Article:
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A race at two speeds? Doping continues to haunt Tour

Following the expulsion of one rider and the arrest of another, talk of doping at the Tour de France has re-emerged as the doctor of one of France's top teams said the race is still being “contested on two levels.” For Gerard Guillaume, the doctor of the Francaise des Jeux team of Bradley McGee and Baden Cooke, his riders simply can't keep up with a peloton whose speeds have amazed everyone in the first 12 days of the race. The Tour, which American Lance Armstrong is bidding to win for a seventh consecutive time, has so far been raced at a punishing pace, leaving some complaining

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By Justin Davis, Agence France Presse

Following the expulsion of one rider and the arrest of another, talk of doping at the Tour de France has re-emerged as the doctor of one of France’s top teams said the race is still being “contested on two levels.”

For Gerard Guillaume, the doctor of the Francaise des Jeux team of Bradley McGee and Baden Cooke, his riders simply can’t keep up with a peloton whose speeds have amazed everyone in the first 12 days of the race.

The Tour, which American Lance Armstrong is bidding to win for a seventh consecutive time, has so far been raced at a punishing pace, leaving some complaining they are not all racing on the same level.

Although that can partly be explained by the fact the peloton benefited from favorable wind conditions as they raced from west to east in the first 10 days, speeds on the race left many, otherwise good climbers struggling to hang on in the tough Alpine cols.

“At the Dauphine Liberé I had no problems in following the best climbers. At the Tour, I just can’t,” said Frenchman David Moncoutie after he won the 12th stage Thursday – a medium-difficulty climbing day. “It’s like that every year, but all I can say is ‘too bad.'” For Guillaume, there’s only one explanation.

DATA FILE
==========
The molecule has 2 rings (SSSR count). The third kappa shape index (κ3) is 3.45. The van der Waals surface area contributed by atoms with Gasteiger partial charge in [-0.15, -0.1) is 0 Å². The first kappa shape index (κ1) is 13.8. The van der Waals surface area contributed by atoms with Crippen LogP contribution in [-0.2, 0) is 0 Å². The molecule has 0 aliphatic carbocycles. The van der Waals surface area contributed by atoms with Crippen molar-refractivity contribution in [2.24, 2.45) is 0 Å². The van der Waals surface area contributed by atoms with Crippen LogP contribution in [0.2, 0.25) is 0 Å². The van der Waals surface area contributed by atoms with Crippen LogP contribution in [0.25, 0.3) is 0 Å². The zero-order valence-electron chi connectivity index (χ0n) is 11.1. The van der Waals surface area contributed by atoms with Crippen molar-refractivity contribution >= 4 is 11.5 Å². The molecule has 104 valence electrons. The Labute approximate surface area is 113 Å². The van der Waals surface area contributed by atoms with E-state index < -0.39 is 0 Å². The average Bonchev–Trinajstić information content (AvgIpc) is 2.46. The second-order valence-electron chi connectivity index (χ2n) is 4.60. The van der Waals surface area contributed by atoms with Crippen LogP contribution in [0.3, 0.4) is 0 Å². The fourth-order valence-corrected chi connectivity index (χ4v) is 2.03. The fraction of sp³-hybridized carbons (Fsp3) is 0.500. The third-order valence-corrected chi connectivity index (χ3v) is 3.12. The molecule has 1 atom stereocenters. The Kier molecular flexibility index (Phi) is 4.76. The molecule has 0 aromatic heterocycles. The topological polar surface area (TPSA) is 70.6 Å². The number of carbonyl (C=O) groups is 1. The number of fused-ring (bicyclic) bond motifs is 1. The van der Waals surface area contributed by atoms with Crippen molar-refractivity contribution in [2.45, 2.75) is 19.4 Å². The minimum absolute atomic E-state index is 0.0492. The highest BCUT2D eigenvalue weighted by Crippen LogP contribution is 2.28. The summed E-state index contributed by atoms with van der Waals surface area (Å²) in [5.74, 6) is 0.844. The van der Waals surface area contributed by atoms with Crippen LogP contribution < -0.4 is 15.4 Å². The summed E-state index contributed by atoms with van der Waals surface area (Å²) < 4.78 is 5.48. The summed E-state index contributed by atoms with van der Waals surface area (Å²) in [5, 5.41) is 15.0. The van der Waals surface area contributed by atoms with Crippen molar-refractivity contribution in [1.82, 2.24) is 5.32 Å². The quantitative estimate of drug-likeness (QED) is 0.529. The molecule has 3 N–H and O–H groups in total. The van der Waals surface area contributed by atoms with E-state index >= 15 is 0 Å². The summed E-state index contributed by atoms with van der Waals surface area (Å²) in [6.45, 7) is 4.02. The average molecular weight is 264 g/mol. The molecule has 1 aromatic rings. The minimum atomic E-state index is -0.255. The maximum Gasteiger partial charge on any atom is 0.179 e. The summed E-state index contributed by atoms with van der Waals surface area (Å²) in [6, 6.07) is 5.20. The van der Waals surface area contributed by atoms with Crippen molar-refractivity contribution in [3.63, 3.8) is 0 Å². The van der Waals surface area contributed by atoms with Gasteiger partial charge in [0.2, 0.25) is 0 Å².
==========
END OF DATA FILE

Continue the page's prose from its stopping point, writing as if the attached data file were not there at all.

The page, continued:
“There’s two Tours de France being raced at the moment. We’re not in the same race as those who are at the front, that’s for sure,” he said in French daily L’Humanite Friday.

“Our best rider for the general classification, Sandy Casar, is already 15 minutes behind.” Cycling has been one of the sports to make the most progress in fighting doping since the 1998 Festina doping scandal almost brought the Tour to its knees.

After years of dubious performances, it was finally revealed that crafty, illicit methods were being used to administer the banned but very effective blood boosting hormone EPO (Erythropoietin).

EPO benefits athletes’ by boosting the red blood cells, thus allowing more oxygen to be pumped into the muscles. The result is that riders can last for much longer and, more importantly on the Tour de France, recuperate quicker.

Even before the 1998 scandal better controls have been introduced, including the UCI blood test to check riders’ hematocrit (red blood cell) levels.

The average hematocrit level for normal healthy adult athletes is around 45. The UCI permits riders to compete with levels up to 50, before declaring them “unfit” to ride and requiring a two-week “rest” break. Some people are born with abnormally high hematocrit levels and the UCI does allow cyclists to prove it with an extensive medical history.

But despite the progress in catching cheats, there are widespread suspicions that new, improved methods are being used to elude the drugs controllers.

EPO was once detectable for up to six days, but now it is suspected that athletes are using micro doses of the drug. It ultimately lets them slip through any drug controls.

“Detecting EPO used to be much easier – there was a five or six day window in which to act. But I think now because of different methods and micro-dosing the window of detection is only 24 hours,” said Guillaume, who also suggested that growth hormones – a test for which is supposedly being used on the Tour this year – could also be widespread.

“The cheats now have got more chance of not getting caught than getting caught,” he added.

The first controversy of the race came a few days ago when Russian Yevgeny Petrov, of Lampre, was thrown off the race after his red blood cell count was over the permitted threshold of 50.

On Tuesday Fassa Bortolo rider Dario Frigo, who had been sacked by his team for doping in the past, was also thrown out.

His expulsion became automatic when he was questioned and held by police after his wife Susanna was caught by customs officers with banned substances in her car, believed to be vials of EPO.

French veteran Didier Rous has in the past admitted to using banned substances when he was with Festina. He suggested Wednesday that cheating on the Tour was evident – and called for it to stop.

“There has to come a time when you say, ‘right that’s enough’,” said Rous, a former national champion who raced with Festina when the team was thrown off the Tour in 1998. “One minute we’re able to keep up with the best, then all of a sudden we’re not. I can’t hold my hands up and say what’s going on at other teams. I’ve got no proof.”